Inge plays hurt, hurts team, heads for surgery

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Players are almost always praised for remaining in the lineup despite an injury, with most people viewing it as a mix of toughness, competitiveness, and being a good teammate.
That’s certainly true in many cases, but what about the guys who stay in the lineup despite an injury and then perform horribly while clearly at much less than full strength? Brandon Inge was a perfect example of that this season, as his knees began bothering him in early July.
At the time he was having a fantastic season, hitting .275/.367/.521 with 18 homers while making his first All-Star team, but he was diagnosed with microtears in the patella tendons of both knees and went on to bat just .189/.266/.303 during the final three months while starting 81 times.
That entire time announcers, reporters, and teammates constantly praised Inge’s toughness and willingness to play through pain. In theory those are certainly commendable traits, but in reality he contributed to the Tigers’ late-season fade by hurting the team with his horrible post-injury production.
And now he’s scheduled for knee surgery after an MRI exam revealed more damage than initially discovered. He’s expected to be healthy in time for spring training, which will be crucial for the Tigers in 2010. They can’t afford another extended stretch of uselessness from third base just because Inge is a tough guy.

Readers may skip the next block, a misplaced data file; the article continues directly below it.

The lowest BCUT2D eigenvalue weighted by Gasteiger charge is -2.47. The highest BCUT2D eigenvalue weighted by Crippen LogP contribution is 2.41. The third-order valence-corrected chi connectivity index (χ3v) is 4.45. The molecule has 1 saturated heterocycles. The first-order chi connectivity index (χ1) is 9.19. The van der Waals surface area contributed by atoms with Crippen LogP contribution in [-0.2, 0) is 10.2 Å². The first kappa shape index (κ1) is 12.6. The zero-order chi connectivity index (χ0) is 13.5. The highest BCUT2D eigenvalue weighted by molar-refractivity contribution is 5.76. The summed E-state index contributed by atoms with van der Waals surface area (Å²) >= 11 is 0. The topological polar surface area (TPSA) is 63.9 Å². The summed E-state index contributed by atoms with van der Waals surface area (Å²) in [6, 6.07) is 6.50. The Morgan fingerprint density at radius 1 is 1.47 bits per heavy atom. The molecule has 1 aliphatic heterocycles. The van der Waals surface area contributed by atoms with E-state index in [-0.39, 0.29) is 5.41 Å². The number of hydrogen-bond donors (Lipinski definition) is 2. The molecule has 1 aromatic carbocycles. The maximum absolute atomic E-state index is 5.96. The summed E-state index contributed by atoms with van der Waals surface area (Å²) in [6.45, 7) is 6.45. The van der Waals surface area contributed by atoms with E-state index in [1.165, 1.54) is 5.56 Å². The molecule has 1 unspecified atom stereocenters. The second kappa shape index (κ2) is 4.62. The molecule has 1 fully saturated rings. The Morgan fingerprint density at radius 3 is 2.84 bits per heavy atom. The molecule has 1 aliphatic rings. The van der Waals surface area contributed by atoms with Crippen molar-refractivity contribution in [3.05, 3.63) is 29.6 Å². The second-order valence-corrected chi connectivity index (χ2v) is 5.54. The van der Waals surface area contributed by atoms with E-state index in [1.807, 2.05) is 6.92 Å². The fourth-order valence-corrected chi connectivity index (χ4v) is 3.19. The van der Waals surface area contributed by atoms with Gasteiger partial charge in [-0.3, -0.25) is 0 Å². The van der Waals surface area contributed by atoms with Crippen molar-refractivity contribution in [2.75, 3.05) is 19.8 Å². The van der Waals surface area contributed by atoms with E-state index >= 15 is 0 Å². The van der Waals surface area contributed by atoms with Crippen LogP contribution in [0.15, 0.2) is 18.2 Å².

Padres, Mariners join list of teams to extend netting

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The Reds announced earlier that they plan to extend the protective netting at Great American Ball Park in time for Opening Day next season. You can add the Padres and Mariners to what will surely be a growing list.

A young fan was struck in the face by a foul ball at Yankee Stadium on Wednesday, which gave new life to the netting debate. Some fans and media types think Major League Baseball is not doing enough to protect fans. While Major League Baseball has issued guidelines for protective netting, it is ultimately up to the teams to decide just how much netting to use.

Zach Britton receives stem cell injection, likely done for the season

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Orioles closer Zach Britton is likely done for the remainder of the 2017 season after receiving a stem cell injection in his left knee, Peter Schmuck and Jon Meoli of the Baltimore Sun report. Britton has been battling knee problems for most of the season.

The Orioles are still technically in the AL Wild Card race, entering play Thursday 5.5 games behind the Twins for the second Wild Card slot. With only nine games remaining, however, the 73-80 Orioles are likely being realistic about their chances and not taking any unnecessary risks with Britton.

Britton, 29, put up a 2.89 ERA with 15 saves and a 29/18 K/BB ratio in 37 1/3 innings this season. He will be eligible for arbitration for the fourth and final time this offseason.